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Int J Epidemiol. 2012 Jun;41(3):589-92. doi: 10.1093/ije/dys070. Epub 2012 May 13.

Neurological damage to the fetus resulting from severe iodine deficiency during pregnancy.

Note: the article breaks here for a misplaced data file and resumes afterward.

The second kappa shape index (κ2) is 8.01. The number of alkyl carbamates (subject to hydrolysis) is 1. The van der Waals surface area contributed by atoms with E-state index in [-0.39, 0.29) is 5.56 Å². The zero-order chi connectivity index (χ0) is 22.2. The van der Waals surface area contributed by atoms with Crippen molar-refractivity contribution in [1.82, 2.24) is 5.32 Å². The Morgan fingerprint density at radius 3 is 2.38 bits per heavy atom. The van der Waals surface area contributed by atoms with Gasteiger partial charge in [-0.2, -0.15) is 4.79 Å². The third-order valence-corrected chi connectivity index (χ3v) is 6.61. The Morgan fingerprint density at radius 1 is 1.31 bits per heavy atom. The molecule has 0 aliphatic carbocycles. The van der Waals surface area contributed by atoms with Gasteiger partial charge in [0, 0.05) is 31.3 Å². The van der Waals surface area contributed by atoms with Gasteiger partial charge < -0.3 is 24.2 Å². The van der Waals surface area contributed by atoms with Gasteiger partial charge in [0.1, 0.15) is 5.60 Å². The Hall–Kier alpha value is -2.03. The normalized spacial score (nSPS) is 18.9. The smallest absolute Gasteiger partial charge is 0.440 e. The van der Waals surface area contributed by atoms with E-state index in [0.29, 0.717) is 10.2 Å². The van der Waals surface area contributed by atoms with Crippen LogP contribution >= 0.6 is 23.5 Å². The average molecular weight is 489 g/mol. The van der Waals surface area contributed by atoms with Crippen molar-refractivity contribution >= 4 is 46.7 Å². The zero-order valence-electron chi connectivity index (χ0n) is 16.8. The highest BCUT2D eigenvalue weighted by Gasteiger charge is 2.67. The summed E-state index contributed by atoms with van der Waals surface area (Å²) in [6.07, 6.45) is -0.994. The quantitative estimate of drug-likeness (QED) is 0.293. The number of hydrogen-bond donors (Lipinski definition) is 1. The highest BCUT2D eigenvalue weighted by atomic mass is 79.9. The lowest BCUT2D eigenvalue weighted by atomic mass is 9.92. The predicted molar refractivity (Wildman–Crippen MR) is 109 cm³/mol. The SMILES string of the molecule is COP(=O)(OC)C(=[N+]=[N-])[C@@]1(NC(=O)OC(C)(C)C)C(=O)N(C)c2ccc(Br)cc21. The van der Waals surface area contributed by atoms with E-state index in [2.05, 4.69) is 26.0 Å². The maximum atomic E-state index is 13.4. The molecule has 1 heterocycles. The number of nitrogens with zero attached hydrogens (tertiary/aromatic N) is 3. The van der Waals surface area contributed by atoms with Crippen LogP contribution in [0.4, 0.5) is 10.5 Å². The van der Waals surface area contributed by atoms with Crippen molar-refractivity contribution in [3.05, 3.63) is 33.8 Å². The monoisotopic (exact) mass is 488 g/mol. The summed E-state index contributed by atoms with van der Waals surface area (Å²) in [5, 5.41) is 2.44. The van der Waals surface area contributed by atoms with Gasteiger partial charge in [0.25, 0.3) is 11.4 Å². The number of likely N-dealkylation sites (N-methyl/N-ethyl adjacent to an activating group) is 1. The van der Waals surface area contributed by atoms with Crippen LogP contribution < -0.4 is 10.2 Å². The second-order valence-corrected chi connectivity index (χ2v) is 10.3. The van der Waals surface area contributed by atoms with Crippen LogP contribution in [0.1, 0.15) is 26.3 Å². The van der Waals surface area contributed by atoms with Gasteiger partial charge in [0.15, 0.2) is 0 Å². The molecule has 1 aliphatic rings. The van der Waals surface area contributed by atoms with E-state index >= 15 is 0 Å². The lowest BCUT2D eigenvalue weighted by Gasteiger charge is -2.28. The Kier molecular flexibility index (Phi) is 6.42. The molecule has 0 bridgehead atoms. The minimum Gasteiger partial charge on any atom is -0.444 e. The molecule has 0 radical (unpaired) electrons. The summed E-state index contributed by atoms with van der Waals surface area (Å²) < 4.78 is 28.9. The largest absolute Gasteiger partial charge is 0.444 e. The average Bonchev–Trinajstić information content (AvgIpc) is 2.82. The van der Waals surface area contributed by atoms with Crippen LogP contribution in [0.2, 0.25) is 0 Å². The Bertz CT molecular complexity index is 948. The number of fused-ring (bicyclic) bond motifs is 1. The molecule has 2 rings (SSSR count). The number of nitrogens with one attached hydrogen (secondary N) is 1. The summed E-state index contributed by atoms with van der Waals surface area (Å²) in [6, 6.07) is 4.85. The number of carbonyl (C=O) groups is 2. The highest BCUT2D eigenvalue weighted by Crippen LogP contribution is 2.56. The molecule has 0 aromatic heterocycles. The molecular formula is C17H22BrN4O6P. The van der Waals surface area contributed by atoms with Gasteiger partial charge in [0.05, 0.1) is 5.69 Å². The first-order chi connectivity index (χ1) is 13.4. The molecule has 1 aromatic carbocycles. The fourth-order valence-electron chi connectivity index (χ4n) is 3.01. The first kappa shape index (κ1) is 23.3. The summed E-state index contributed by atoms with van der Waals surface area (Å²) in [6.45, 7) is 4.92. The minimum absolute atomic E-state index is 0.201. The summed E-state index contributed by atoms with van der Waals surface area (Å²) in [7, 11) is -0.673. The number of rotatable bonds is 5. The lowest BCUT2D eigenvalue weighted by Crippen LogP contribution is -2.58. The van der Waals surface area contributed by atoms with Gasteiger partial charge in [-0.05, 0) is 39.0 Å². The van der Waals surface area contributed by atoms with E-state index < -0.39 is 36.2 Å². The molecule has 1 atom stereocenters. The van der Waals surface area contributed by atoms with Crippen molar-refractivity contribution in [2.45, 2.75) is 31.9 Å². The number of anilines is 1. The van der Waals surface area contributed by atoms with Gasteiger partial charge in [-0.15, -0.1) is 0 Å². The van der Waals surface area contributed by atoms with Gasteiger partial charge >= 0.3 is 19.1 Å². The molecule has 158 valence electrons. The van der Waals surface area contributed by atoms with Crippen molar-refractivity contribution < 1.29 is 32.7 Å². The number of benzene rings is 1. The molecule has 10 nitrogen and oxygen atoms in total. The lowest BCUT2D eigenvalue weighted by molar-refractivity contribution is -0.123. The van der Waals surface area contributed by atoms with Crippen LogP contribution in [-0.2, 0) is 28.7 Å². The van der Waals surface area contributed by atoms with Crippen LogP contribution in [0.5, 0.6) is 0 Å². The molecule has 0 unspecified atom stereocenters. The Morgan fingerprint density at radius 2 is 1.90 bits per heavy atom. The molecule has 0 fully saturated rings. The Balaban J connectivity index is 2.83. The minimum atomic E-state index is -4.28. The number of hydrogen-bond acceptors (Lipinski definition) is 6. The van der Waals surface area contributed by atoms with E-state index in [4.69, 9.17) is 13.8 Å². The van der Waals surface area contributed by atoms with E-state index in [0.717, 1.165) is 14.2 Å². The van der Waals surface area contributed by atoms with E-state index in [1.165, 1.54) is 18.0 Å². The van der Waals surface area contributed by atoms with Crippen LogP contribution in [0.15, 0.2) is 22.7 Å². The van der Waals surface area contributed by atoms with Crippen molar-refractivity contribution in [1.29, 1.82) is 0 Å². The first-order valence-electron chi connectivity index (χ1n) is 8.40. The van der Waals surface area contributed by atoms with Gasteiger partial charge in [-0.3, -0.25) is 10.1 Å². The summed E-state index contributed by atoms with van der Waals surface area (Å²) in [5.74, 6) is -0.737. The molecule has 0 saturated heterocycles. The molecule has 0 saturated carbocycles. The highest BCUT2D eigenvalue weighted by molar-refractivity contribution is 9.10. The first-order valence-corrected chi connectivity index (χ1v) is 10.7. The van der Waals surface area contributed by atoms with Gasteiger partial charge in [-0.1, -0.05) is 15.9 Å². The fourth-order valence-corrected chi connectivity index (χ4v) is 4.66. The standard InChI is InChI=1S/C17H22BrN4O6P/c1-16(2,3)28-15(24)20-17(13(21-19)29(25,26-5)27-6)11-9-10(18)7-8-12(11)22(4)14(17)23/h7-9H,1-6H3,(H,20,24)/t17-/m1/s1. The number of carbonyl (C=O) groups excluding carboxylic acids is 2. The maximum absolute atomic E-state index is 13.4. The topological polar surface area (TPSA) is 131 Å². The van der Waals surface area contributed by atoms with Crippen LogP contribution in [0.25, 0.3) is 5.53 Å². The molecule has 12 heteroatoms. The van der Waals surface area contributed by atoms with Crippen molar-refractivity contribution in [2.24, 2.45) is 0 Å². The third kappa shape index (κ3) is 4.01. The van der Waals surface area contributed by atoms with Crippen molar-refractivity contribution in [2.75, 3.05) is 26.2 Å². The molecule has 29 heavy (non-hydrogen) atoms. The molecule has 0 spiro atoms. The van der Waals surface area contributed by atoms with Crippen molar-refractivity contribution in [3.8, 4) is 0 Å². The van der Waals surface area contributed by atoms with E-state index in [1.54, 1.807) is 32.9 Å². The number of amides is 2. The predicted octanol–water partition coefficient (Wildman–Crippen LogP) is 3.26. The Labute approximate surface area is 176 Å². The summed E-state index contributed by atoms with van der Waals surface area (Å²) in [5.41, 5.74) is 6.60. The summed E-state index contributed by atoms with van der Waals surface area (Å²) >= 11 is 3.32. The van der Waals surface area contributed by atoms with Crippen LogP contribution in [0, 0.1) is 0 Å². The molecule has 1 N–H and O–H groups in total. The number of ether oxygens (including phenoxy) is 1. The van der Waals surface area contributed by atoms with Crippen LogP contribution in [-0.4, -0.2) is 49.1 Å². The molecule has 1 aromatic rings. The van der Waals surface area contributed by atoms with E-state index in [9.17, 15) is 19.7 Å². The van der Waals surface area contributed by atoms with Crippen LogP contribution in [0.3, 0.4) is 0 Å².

Endemic cretinism is characterised by multiple neurological defects including deaf-mutism, diplegia, squint, and mental deficiency. The condition is widely prevalent in the Highlands of New Guinea in association with severe iodine deficiency. Previous studies have shown that iodised oil provides a very satisfactory correction of severe iodine deficiency in New Guinea. A controlled trial on the use of intramuscular iodised oil in the prevention of endemic cretinism was carried out in the Western Highlands of New Guinea and involved a population of approximately 8000. Subsequent follow-up over four years revealed 26 endemic cretins out of a total of 534 children born to mothers who had not received iodised oil; the mothers of 5 of these cretins were pregnant at the start of the trial. In comparison, 7 cases of endemic cretinism occurred among 498 children born to mothers who had been treated with iodised oil; in 6 of these 7 cases, the mother was pregnant when the trial commenced. It is concluded that intramuscular iodised oil is effective in the prevention of endemic cretinism and that, for it to be effective, it should be given prior to conception. This suggests that severe iodine deficiency in the mother produces neurological damage during fetal development.

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